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“We’re looking for a new spin on how we can make people understand the potential of being in the Navy,” said Latasha Sukhu, the global chief learning and engagement officer at Young & Rubicam.
While hackathons typically attract computer science and computer engineering majors, recruiting journalism students was a priority for this event, adjunct journalism professor Aleszu Bajak said.
“CAMD was approached to help organize it to ensure that we got journalism students and storytellers,” Bajak said. “This is the first hackathon of its kind at Northeastern.”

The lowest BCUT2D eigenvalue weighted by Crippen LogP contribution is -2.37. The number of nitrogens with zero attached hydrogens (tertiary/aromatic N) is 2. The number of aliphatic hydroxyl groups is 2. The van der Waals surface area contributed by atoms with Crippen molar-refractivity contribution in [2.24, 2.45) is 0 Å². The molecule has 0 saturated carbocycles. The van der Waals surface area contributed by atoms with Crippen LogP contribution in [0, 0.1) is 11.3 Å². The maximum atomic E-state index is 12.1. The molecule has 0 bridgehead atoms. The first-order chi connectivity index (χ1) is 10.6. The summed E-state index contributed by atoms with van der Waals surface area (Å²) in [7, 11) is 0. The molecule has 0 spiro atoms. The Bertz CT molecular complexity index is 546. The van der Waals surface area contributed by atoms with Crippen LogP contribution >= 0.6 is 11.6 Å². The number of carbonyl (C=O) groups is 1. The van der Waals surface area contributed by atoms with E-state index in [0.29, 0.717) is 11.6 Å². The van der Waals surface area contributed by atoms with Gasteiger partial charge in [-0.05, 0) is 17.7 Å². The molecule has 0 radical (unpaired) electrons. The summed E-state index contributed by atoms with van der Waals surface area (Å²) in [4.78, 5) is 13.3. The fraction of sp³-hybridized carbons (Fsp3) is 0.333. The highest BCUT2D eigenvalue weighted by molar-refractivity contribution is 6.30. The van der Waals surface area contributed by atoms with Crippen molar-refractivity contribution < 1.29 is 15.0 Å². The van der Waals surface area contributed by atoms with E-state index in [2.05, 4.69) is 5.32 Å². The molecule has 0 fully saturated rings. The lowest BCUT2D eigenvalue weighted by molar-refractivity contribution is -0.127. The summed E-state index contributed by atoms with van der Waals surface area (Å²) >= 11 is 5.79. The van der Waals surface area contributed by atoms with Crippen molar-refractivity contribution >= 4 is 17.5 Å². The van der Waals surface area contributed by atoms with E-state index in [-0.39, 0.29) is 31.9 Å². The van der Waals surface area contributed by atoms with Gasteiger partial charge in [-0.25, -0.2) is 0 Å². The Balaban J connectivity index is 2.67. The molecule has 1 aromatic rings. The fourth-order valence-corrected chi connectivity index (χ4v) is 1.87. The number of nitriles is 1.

Felippe Rodrigues, a graduate student studying media innovation, competed at the hackathon and helped create video game that evaluates multiple Navy positions with the help of iconic characters from Star Wars, Star Trek, Marvel Comics and more.
“I like [hackathons] because it is a cool way to get out of my comfort zone and work together with people of different backgrounds, skills and mindsets,” he said. “You can for sure draw from that experience and put it into your professional life. One clear example: being able to work in teams, which is one of the most sought skills right now.”
Correction: A previous version of this article misspelled Latasha Sukhu’s name and misstated her position.